In the last bull-run, many products like wine funds, art funds and even timber investments in Latin American countries were being offered to investors. The managers of these products were generally bona-fide and their investment theses were also usually sound when considered in isolation. The trouble lay with the investors – more specifically their lack of awareness about the product’s risks and rewards. In general, investors underestimated the risks. Similar or even more exotic product ideas will do the rounds this time as well (in case of an NDA led government and the subsequent bull-run). Not all will be inappropriate for investors. However, investors should spend time in deciding whether they accept the investment rationale or are merely getting swayed by the general positive sentiment.

4. Overdoing the sectoral re-allocation
During bullish times, sectors such as infrastructure, real estate and automotive perform quite well – both fundamentally and in terms of share prices. Often enough, the share prices tend to over-react to the good news. Considering the depressed valuations of most stocks in these sectors, that over-reaction seems far. However, the swings in the prices of stocks in these sectors tend to be sizeable enough for over-valuations to appear within a few months of being undervalued. It is quite sensible to restructure one’s portfolio in favor of these sectors if a reforms-oriented government comes to power. However, a reallocation is much more sedate response than a complete reorientation e.g. moving the weight of infra stocks in the portfolio from 5% to 15% would be re-allocation, moving it to 50% would be over-optimism and highly risky. The converse is also true. Reducing weight of defensive sectors like FMCG and IT would be sensible but taking time to near zero is akin to removing the stabilizing influence they might exert during turbulent times in future.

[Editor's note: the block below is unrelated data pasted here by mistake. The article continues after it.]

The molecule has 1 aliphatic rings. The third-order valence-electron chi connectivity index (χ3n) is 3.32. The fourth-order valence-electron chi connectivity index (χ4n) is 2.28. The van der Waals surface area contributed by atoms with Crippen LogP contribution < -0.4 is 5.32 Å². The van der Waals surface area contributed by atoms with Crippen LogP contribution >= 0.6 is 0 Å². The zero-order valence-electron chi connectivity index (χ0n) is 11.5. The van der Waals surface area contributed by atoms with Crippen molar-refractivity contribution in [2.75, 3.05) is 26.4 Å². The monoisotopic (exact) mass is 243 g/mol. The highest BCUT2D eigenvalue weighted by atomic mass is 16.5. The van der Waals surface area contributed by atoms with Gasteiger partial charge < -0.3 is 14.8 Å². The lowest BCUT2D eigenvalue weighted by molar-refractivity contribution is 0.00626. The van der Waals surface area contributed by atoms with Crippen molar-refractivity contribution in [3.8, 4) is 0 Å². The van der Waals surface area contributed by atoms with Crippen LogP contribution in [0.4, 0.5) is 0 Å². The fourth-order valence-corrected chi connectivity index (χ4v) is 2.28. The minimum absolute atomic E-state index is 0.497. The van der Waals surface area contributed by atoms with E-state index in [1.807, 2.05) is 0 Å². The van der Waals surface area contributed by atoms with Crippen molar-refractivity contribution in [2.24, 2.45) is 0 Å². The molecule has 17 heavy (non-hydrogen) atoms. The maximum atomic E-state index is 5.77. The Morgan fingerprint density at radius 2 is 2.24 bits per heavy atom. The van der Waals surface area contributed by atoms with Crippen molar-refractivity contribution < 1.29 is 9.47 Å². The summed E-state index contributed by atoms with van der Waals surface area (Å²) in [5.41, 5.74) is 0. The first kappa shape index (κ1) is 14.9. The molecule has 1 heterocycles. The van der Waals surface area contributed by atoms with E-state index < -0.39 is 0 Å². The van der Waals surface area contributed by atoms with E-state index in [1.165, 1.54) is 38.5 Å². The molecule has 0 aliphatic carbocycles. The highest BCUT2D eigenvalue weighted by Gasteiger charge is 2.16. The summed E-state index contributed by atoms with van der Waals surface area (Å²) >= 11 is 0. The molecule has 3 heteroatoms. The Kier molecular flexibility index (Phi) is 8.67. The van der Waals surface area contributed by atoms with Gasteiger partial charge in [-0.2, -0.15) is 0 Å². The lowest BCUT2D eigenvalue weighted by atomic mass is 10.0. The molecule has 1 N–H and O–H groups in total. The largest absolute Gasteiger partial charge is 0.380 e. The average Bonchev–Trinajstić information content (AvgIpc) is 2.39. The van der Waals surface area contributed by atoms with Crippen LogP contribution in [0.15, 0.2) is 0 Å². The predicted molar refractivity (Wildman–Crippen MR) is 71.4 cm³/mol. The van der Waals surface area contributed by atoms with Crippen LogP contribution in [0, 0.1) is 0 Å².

5. Assuming that all boats will be lifted in the positive tide
To some extent all stocks will benefit from a sweeping positive sentiment and inflow of capital into equities. However, as the euphoria settles down, the men will be separated from the boys. Those stocks that genuinely benefit from a potential economic turnaround will continue to hold up in terms of valuations. Others that turn out to fare not so well even in the newly positive environment will get beaten down eventually. It is important to appreciate that all good times are not alike. Hence a company that did well in the last bull run need not do as well this time if there is a bull run. Business environment changes in complex ways over the years and across business cycles. The winners of this bull-run might have some commonalities with the list of previous winners. But there will be additions and deletions from the list. Venturing into a stock (especially mid-cap and also not a market leader in its domain) simply on the basis of history is recipe for trouble. What are investors to do then? Either get good advice on which stocks are fundamentally sound and well positioned to benefit from revival or stick to large cap established names. In the short term, there will be many stocks that will show returns twice or more than the bigger players. In absence of fundamentals, these very stocks could plummet to less than 20% of their peak value.
All of the above points in the same direction – don’t get greedy along with everyone else! Watch your asset allocation, sectoral diversification and large-cap to mid-cap split.